Before we begin with this review of Dragon Age Inquisition, I want to take a brief moment to remember where we’ve been with the Dragon Age franchise. The first game had its share of problems. There were times when it felt like it dragged on, overwhelming the player with its sheer length. On the plus side, it was by all accounts the best first outing of a new RPG franchise in a long time. The second game in the series, on the other hand, got far fewer raves. Let’s just say the prevailing opinion on it was that it was fast-tracked to make EA money after the EA and Bioware merger. Consequently there was a lot of ass covering and promise-making for the next installment.
Which brings the story behind the game franchise up to date. Now we are seeing those promises brought to life in Dragon Age Inquisition. Quick disclosure: I’ve been playing Bioware games since the original Baldur’s Gate came out and I’ve been a fan of the studio ever since. I also felt scorned with Dragon Age 2, but I can say my faith has been renewed in this title.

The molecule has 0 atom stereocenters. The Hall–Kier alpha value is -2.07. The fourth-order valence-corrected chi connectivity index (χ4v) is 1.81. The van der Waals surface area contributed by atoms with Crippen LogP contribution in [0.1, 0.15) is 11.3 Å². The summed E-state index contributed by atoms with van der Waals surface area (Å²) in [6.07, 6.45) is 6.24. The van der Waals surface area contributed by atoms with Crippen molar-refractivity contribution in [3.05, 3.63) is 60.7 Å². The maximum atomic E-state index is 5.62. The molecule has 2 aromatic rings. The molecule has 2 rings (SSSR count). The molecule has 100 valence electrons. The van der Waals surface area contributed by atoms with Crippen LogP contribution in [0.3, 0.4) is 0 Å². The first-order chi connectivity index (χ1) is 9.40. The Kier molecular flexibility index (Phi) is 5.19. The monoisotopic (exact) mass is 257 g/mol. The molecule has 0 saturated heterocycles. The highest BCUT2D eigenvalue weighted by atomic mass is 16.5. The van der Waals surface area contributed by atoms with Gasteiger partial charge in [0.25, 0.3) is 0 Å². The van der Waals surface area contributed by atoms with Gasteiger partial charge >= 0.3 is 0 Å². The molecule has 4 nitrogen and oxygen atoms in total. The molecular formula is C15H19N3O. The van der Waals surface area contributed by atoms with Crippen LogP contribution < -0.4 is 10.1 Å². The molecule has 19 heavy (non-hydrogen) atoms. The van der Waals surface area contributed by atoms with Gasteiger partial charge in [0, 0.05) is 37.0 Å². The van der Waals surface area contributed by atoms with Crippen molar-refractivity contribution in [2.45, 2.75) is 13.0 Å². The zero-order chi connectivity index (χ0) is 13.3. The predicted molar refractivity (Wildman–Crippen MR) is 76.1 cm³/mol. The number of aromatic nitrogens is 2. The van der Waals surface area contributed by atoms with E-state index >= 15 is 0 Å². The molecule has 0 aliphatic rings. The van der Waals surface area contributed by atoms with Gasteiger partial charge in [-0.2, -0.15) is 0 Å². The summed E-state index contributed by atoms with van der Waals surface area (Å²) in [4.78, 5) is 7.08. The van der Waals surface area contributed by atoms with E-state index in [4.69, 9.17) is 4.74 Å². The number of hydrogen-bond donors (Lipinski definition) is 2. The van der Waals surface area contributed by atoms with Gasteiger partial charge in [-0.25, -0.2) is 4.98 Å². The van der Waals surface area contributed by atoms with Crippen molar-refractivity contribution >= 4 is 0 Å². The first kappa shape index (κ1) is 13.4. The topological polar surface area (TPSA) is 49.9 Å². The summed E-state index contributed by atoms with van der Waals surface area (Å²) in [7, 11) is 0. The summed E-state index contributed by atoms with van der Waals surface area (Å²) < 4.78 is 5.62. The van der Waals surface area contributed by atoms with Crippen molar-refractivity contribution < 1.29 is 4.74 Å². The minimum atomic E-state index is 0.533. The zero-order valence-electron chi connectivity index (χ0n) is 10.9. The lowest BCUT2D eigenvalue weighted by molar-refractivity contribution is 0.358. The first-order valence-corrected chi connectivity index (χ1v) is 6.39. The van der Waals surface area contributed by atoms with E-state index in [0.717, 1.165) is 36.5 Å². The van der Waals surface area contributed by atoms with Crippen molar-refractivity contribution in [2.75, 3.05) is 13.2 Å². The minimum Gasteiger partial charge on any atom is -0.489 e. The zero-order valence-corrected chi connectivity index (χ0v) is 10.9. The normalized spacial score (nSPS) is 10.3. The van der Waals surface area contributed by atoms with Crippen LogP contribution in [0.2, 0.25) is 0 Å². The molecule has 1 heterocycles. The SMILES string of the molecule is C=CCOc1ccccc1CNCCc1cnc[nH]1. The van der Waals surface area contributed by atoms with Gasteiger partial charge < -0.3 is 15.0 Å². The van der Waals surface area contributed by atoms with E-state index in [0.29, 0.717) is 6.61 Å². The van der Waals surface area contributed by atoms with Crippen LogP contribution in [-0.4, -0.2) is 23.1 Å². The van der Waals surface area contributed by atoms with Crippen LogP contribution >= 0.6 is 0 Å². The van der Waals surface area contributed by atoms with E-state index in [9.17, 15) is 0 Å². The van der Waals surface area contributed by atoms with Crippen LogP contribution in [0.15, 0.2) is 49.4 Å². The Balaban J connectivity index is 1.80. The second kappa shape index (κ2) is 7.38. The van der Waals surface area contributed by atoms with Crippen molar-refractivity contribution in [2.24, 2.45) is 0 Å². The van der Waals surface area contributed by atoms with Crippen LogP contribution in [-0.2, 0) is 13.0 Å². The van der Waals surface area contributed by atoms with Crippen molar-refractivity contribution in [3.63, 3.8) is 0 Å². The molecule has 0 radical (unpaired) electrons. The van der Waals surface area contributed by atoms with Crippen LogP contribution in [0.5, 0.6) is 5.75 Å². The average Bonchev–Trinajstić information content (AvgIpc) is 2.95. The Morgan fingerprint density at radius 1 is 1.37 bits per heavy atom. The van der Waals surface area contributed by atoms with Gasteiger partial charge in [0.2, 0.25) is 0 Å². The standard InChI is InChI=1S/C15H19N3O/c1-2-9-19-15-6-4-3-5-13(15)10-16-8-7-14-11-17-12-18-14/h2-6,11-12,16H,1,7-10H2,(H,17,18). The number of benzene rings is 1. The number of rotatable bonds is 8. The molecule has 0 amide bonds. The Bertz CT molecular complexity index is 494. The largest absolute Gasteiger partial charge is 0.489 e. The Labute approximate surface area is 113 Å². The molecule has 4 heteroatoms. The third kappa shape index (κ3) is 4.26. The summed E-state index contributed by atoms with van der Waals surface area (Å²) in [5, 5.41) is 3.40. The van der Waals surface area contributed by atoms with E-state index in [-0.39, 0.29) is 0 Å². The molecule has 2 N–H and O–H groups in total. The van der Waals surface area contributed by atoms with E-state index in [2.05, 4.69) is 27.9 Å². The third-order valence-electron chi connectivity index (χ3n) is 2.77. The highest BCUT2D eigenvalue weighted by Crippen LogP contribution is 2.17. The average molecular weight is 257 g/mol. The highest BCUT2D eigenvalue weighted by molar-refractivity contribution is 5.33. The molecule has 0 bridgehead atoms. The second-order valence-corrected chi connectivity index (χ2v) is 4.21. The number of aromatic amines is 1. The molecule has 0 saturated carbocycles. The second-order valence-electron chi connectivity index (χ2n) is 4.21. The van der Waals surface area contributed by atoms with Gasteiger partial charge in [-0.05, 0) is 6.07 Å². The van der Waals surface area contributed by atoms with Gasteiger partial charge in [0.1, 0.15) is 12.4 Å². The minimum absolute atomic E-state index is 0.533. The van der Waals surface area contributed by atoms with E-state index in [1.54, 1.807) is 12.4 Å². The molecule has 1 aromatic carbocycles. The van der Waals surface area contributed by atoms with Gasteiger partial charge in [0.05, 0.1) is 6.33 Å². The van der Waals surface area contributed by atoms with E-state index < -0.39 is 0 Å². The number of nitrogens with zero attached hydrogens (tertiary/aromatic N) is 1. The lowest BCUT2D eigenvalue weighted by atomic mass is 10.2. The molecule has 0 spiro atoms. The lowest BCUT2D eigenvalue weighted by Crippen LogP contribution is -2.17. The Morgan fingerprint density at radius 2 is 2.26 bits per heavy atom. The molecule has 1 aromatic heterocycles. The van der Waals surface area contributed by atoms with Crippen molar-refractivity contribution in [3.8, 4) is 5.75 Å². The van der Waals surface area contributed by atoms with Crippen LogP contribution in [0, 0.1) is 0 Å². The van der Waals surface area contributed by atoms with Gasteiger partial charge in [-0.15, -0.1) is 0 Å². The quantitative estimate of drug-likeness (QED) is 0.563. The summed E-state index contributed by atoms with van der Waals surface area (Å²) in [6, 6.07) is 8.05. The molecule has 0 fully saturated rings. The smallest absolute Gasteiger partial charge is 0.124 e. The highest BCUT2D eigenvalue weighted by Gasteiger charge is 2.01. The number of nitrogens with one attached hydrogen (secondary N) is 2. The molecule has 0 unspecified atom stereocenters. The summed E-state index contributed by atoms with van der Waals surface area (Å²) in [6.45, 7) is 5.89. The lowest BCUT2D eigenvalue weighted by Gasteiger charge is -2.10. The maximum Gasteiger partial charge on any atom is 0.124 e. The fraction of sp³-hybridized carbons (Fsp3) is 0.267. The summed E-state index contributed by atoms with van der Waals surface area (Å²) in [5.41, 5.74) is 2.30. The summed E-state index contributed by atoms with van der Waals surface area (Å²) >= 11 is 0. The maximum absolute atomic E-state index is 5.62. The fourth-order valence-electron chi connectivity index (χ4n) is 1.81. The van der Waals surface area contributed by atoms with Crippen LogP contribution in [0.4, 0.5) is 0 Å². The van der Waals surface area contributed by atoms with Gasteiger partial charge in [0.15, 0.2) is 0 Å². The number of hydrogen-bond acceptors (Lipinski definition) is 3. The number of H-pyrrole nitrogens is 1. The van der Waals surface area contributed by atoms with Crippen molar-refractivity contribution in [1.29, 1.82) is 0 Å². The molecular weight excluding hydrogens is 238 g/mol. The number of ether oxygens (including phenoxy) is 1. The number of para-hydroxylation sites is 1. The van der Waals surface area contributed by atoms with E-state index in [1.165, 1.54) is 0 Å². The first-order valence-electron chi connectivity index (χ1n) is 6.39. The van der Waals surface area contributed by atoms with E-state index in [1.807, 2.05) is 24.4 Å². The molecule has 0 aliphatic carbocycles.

Now before I get too far into why my faith’s been restored, let’s start with the heart of any RPG: the story. The player will take on the role of the Inquisitor. The way the player molds their character’s sex, race and class is pivotal to how the world will interact with them and what romance options will be available to them. While this isn’t new to the series, Bioware has said that these elements will hold greater sway in the world.
In Dragon Age 2 I was left wanting to create my own vision of Hawk. This time around the character creator provides a rich experience with many options to sculpt the Inquisitor into the player’s own personal masterpiece. I painstakingly took the time to get everything right for my own personal vision.